The anti-Catholic animosity – Leyenda Negra the Spanish called it – was ingrained into the psyche of the largely Protestant British immigrants who came to dominate North America in the wake of the arrival of the Pilgrims and other fundamentalists in the early 1600s. [Read more…] about Spain’s Gift to Catholic New York
As people blow dry the mold from basement walls and vacuum Sandy from corners and carpets, city activists gathered in a forum sponsored by the Municipal Art Society and Columbia University’s Center for Urban Real Estate, called “Sink or Swim: Waterfront Restoration in a Post-Sandy Era.”
[Read more…] about Sink or Swim? Post-Sandy Waterfront Restoration
A new book written in celebration of the Statue of Liberty’s 125th birthday (October 28, 2011) has been published to support projects of The Statue of Liberty-Ellis Island Foundation. The Statue of Liberty: A Symbol of Hope and Freedom for 125 Years, is a commemorative, photo-and-fact-filled journal that spans the statue’s beginnings as an idea of French sculptor Frédéric Auguste Bartholdi, to becoming a symbol of welcome to millions of immigrants, her quirky role in American pop culture, and the historic 1986 restoration.
The book is offered for $9.99 through the Ellis Island online gift shop. Proceeds support the The Statue of Liberty-Ellis Island Foundation.
Note: Books noticed on this site have been provided by the publishers.
The Statue of Liberty-Ellis Island Foundation and the National Park Service have opened the first phase of the Peopling of America Center, a major expansion of the Ellis Island Immigration Museum, which will explore arrivals before the Ellis Island Era. This 10,000 square foot experience focuses on the history of immigration from the Colonial Era to the opening of Ellis Island in 1892.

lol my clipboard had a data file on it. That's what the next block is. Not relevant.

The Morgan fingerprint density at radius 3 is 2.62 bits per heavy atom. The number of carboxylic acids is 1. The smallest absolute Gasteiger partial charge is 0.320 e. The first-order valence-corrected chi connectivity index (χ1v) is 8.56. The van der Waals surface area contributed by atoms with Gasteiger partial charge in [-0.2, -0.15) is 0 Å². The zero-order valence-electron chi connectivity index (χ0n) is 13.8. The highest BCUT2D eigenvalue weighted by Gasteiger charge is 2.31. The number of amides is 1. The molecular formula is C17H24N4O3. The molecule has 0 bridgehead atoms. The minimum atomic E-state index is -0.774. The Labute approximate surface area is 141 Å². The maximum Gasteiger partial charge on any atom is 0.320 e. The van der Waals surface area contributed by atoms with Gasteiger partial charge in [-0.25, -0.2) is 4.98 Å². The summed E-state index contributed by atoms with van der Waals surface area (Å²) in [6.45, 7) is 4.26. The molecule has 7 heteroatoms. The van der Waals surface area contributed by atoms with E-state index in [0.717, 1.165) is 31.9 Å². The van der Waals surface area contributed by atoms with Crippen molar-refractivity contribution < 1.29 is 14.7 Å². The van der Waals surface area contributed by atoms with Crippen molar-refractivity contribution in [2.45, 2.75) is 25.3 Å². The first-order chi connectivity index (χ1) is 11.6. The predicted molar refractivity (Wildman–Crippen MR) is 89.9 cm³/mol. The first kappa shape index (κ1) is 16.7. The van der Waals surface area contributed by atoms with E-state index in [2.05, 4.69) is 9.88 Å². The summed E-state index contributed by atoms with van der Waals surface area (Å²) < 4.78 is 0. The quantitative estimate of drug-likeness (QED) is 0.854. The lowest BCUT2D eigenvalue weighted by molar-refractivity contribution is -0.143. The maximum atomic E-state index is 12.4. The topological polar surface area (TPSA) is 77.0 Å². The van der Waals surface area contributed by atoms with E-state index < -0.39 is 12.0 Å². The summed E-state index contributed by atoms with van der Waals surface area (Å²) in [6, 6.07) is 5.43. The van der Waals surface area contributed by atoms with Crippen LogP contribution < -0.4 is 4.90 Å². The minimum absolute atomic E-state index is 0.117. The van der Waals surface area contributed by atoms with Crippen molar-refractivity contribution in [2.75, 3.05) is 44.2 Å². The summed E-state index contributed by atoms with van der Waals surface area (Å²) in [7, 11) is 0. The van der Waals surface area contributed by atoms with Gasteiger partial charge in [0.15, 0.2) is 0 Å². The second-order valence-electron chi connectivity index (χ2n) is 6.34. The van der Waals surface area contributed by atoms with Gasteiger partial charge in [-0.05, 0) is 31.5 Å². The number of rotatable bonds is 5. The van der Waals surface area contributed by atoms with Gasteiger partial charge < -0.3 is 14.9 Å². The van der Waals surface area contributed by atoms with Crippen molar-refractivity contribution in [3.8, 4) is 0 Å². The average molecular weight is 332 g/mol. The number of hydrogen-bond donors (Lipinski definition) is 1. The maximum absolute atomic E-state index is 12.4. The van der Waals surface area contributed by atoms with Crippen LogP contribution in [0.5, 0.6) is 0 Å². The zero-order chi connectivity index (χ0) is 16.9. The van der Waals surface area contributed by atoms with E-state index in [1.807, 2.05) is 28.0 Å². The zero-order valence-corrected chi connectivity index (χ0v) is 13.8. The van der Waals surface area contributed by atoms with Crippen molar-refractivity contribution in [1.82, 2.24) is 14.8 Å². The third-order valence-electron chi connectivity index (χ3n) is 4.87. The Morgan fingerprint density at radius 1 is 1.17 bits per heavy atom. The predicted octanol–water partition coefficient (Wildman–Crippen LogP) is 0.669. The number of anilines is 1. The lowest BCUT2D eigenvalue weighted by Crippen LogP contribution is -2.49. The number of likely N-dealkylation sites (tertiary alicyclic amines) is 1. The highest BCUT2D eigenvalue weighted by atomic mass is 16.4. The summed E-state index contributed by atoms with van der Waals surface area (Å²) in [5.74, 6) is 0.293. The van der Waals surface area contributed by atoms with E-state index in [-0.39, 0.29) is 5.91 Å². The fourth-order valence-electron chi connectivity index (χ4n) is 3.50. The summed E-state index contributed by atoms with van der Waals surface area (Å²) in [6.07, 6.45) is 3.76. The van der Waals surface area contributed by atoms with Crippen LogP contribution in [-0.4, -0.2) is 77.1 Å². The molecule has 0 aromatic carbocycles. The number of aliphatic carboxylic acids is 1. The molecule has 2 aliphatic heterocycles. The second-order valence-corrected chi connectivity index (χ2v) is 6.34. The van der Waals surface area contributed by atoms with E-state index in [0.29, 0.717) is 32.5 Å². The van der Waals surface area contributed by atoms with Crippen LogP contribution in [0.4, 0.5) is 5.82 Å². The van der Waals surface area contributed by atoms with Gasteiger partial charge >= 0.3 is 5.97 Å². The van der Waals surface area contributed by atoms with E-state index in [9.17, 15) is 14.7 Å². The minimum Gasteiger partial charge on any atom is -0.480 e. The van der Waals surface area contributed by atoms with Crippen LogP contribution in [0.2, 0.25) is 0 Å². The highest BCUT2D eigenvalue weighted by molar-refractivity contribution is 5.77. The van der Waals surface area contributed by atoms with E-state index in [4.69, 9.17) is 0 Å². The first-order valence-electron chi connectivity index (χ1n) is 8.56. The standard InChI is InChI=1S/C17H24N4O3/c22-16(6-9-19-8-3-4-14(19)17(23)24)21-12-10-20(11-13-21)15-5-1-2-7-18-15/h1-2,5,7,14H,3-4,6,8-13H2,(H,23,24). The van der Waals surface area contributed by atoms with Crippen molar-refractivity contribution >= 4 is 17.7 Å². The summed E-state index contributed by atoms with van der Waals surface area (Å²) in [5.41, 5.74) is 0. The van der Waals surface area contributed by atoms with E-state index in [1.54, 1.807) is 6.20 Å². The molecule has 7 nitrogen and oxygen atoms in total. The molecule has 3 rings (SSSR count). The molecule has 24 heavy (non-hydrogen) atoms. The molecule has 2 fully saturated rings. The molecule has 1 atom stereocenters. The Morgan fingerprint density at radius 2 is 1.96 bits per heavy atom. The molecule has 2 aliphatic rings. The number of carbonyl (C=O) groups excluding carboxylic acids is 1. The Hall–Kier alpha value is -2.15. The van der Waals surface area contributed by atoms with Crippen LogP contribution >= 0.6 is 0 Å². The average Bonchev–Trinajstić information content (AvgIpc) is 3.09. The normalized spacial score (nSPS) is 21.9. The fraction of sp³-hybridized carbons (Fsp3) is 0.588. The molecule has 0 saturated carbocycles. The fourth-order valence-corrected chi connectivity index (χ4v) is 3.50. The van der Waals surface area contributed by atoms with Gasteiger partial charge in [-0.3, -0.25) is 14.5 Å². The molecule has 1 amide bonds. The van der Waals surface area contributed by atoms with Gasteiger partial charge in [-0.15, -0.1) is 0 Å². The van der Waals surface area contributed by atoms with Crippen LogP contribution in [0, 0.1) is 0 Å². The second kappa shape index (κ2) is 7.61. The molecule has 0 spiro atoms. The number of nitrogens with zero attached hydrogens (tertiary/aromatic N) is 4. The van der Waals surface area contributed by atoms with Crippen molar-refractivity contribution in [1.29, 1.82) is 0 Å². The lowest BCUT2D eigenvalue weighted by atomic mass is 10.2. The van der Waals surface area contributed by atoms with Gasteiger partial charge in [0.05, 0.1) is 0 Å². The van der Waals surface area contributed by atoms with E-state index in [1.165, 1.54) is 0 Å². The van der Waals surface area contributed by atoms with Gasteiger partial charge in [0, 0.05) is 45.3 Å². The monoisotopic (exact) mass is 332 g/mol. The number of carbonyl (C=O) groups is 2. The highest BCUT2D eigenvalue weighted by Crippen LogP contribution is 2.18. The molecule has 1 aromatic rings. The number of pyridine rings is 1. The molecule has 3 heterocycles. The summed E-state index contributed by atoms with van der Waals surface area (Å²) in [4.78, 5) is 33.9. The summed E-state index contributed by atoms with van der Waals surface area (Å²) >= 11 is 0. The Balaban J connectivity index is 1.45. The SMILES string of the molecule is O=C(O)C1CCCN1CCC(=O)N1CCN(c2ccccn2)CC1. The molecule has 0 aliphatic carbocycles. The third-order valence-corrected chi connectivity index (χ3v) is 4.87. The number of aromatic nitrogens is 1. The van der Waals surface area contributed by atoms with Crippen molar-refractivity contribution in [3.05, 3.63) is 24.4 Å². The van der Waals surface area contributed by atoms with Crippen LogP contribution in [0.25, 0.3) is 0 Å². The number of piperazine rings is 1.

Interpretative graphics and poignant audio stories tell first-hand accounts of the immigrant’s journey—from making the trip and arriving in the United States to their struggle and survival after they arrived and efforts to build communities and ultimately a nation.
“Until now, our exhibits have centered on the years when Ellis Island was open,” said Stephen A. Briganti, the Foundation’s President and CEO. “Of course the history of migration to America goes back to our nation’s beginnings right up to today, so there were many people whose stories weren’t told. The Peopling of America Center will fill an enormous gap in America’s understanding of its past, present, and future.”
Also recently unveiled was the American Flag of Faces, a large interactive video installation filled with a montage of images submitted by individuals of their families, their ancestors, or even themselves which illustrates the ever-changing American mosaic. A living exhibit, Flag of Faces accepts photo submissions and can also be viewed at www.FlagofFaces.org.
The Center’s second phase, which will open in Spring 2013, will present a series of interactive multi-media exhibits that focus on the immigration experience from the closing of Ellis Island in 1954 to the present day, including a dynamic radiant globe that illustrates migration patterns throughout human history. The Peopling of America Center was designed by ESI Design and fabricated by Hadley Exhibits, Inc.
The Chapman Historical Museum in Glens Falls (Warren County) has opened a new exhibit of Seneca Ray Stoddard photographs featuring views of New York Harbor. Taken in the 1880s on his visits to New York City, the fifteen photographs include images of sailboats and steamers in the harbor, people bathing on the beach at Coney Island, the Brooklyn Bridge and other landmarks. A highlight is Stoddard’s famous night-time photo of the Statue of Liberty, captured using magnesium flash powder. The exhibit, planned to coincide with The Hyde Collection’s exhibit, “NY, NY,” will be on view through September 4th.
The Chapman Historical Museum is located at 348 Glen Street, Glens Falls, NY. Hours are Tuesday – Saturday, 10 am to 4 pm, and Sunday, noon to 4 pm. For more information call (518) 793-2826.
Photo: Coney Island bathers by Seneca Ray Stoddard, ca. 1880